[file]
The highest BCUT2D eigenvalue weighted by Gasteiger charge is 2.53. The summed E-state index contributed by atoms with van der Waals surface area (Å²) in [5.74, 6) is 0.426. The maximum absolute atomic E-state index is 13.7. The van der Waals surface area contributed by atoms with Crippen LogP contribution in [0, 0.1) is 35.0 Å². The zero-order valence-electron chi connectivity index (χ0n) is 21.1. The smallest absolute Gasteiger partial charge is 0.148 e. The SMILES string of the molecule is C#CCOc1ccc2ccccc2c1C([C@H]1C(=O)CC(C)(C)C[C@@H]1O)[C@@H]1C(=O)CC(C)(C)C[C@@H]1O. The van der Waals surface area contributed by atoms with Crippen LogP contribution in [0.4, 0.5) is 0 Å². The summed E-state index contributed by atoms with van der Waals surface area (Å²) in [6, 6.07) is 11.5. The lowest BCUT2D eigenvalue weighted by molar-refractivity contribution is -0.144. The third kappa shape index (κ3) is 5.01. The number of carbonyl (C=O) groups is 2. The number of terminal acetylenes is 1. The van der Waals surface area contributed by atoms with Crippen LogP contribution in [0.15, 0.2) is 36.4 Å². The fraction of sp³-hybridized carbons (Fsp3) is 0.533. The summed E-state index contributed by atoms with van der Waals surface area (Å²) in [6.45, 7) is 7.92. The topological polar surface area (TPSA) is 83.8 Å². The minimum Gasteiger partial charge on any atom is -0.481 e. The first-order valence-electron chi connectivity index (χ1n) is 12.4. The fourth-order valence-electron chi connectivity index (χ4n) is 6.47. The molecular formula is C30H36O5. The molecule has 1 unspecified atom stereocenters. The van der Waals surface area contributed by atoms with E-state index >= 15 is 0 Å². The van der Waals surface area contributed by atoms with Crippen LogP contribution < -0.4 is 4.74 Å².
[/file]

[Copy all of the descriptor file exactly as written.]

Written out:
The highest BCUT2D eigenvalue weighted by Gasteiger charge is 2.53. The summed E-state index contributed by atoms with van der Waals surface area (Å²) in [5.74, 6) is 0.426. The maximum absolute atomic E-state index is 13.7. The van der Waals surface area contributed by atoms with Crippen LogP contribution in [0, 0.1) is 35.0 Å². The zero-order valence-electron chi connectivity index (χ0n) is 21.1. The smallest absolute Gasteiger partial charge is 0.148 e. The SMILES string of the molecule is C#CCOc1ccc2ccccc2c1C([C@H]1C(=O)CC(C)(C)C[C@@H]1O)[C@@H]1C(=O)CC(C)(C)C[C@@H]1O. The van der Waals surface area contributed by atoms with Crippen LogP contribution in [0.4, 0.5) is 0 Å². The summed E-state index contributed by atoms with van der Waals surface area (Å²) in [6, 6.07) is 11.5. The lowest BCUT2D eigenvalue weighted by molar-refractivity contribution is -0.144. The third kappa shape index (κ3) is 5.01. The number of carbonyl (C=O) groups is 2. The number of terminal acetylenes is 1. The van der Waals surface area contributed by atoms with Crippen LogP contribution in [0.15, 0.2) is 36.4 Å². The fraction of sp³-hybridized carbons (Fsp3) is 0.533. The summed E-state index contributed by atoms with van der Waals surface area (Å²) in [6.45, 7) is 7.92. The topological polar surface area (TPSA) is 83.8 Å². The minimum Gasteiger partial charge on any atom is -0.481 e. The first-order valence-electron chi connectivity index (χ1n) is 12.4. The fourth-order valence-electron chi connectivity index (χ4n) is 6.47. The molecular formula is C30H36O5. The molecule has 1 unspecified atom stereocenters. The van der Waals surface area contributed by atoms with E-state index >= 15 is 0 Å². The van der Waals surface area contributed by atoms with Crippen LogP contribution < -0.4 is 4.74 Å².